I thought back to a moment when Peter and I were eighteen and sitting on a dock in the bright sun. Peter, the boy I had once loved so much it had made my chest ache, was holding my hand. The ice-cream cone we’d bought to share was melting, dripping milky drops into the river below. I lit a cigarette.
“I wish you’d quit smoking,” he said quietly.
I pitched the cigarette into the river and tipped the soggy cone in, too. A swarm of fish rose to nibble at it.
I told him I was late. As in, possibly pregnant. I asked what he wanted to do if I was.
He did not smile or laugh or cry. He did not drape his arm around me and pull me to him, the way he usually did when things were tough. The look on his face said, I’m screwed.
“I’ll do whatever you want to do,” he said.
Wrong answer. I pulled out another cigarette but didn’t light it. The ice-cream cone had drifted away.
“Say something, please,” he said.
I held the fresh cigarette between my finger and thumb, then told him I was quitting.
He half smiled. “I’m glad.”
Then I lit the cigarette and walked away.
Distance helps us to accept even the worst transgressions. Time allows forgiveness that’s difficult to grant to the people we confront day in and day out. Spending that much time together forces you to climb the mountain of each other’s faults over and over. Do I still love Peter? Yes, but only because the relationship ended. My love for him was never tried or tested or beaten up by day-to-day living. I didn’t have to get up every morning and fight with him over the children or money or who’d put the empty milk container back in the fridge. My love for Peter is pure because it’s protected from the elements of familiarity, frustration, and time. But it’s not a durable love. If unfettered from the amber that trapped it so long ago, it would soon begin to deteriorate. I never had to learn how to love Peter through weeks or months when I hated him. For me he is forever a boy in the sun on a dock with ice cream on his fingers.
I am standing in a coffee shop when a friend pokes me from behind. I turn to see her, and we hug the way women do. I push back from her to see her dress. “You look fantastic,” I say, and she nods across the shop at her husband, who is focused on picking out a greeting card. “It’s our anniversary,” she says with the kind of meaningful tone women save for one another.
“I’m sorry,” I say with a small laugh.
“Seriously,” she says, “this has been the worst year ever, and he knows it.” She tells me that the more he fears divorce, the clingier he gets.
She tears up, and I hold her hand. She clearly does not want her husband to see her cry, so I shift the subject to buying an anniversary card: how there’s never a card that says what you really need it to say. They have only ridiculous sentiments like “You are my everything,” or “I cannot imagine a life without you,” or “I love you more than ever,” or, worst of all, “Thank you for loving me.” Where’s the card that says, “Thank you for last Wednesday, when you didn’t piss me off all day long”? My friend laughs and regains her composure.
I’m convinced the makers of anniversary cards want me to think that I’m not in love enough, that love should be a perpetual roller-coaster ride of thrills. The worst cards have been read and rejected by so many customers that I can spot them by their bent corners.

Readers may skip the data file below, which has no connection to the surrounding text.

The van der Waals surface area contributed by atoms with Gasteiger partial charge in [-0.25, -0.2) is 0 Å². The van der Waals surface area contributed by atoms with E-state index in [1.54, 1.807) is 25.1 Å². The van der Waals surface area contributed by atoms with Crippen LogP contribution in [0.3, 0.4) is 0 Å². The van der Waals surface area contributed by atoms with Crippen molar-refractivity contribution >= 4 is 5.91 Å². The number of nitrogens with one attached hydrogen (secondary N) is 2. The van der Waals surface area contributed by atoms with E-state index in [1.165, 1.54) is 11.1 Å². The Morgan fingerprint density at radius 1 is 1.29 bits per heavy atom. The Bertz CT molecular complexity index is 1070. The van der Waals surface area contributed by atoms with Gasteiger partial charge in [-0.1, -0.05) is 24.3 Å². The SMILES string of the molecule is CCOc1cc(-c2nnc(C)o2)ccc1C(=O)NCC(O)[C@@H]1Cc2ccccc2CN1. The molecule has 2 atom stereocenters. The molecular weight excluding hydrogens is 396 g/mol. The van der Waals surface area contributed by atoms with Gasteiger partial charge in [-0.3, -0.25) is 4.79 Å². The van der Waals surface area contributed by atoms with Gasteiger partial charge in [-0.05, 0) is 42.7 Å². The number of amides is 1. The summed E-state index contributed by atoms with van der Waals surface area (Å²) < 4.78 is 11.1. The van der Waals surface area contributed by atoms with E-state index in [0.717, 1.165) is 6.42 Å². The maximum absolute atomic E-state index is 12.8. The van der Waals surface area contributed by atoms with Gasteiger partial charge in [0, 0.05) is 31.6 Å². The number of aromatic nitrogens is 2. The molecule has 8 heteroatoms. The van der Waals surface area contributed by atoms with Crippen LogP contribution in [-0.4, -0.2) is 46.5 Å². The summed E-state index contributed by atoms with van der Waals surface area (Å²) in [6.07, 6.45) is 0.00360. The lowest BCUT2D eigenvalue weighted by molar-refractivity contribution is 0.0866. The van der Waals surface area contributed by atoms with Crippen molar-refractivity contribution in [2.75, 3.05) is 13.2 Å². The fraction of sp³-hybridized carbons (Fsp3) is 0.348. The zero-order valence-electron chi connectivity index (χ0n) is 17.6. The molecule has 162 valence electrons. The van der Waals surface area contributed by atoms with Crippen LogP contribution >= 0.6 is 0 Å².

This is not to say that I do not love the man I married; it’s just that what we really experience in our marriage is never spoken about in greeting cards, where social etiquette insists that passion is what we deserve, even though half of all marriages end in divorce. And second marriages end more frequently than first marriages, and almost three-quarters of third marriages dissolve. All that truth staring right at me, and yet I feel a pang when I see people my age starting over and experiencing that rush, coupled with the wealth of self-knowledge they did not have when they were young.
Maybe there are some sweeping, fantastic love stories, but they are the exception, not the rule, as the culture leads us to believe. I suspect there is some conspiracy afoot to make me think that other women are having sex seven nights a week and never dream of changing their names and moving to Texas. I live for the moments that remind me of why I fell in love with my husband in the first place, so that I can keep on.
I’ve been married almost longer than I was unmarried, and there are days when I don’t know what I’m doing in this life. I’m not sure if my husband has ever contemplated leaving me, but I don’t think he has. He tolerates my inclination to heal anything wounded or broken, from furniture to pets to stray children. He never questions how I spend our money or raise the kids. He’s self-deprecating, smart, and funny. Though he is generally incapable of figuring out the one thing I need at any given moment, I believe if he could figure it out, he might actually do it. He also annoys me by purchasing gifts for me that he wants for himself, like a new TV (I don’t watch television) or a high-tech coffee maker (I requested perfume). In early November I’ll hand him a magazine page complete with a coupon and a note clipped to the front: “For Christmas I want these jeans, in this size, from this store” — all but guaranteeing that I will not get those jeans. He will lose the note and buy me a toaster oven to replace the one I have, which I like fine but he doesn’t find aesthetically pleasing. For twenty-three years he has failed nine times out of ten to check the dryer and fold the load that’s in there, usually because he’s engrossed in some television show.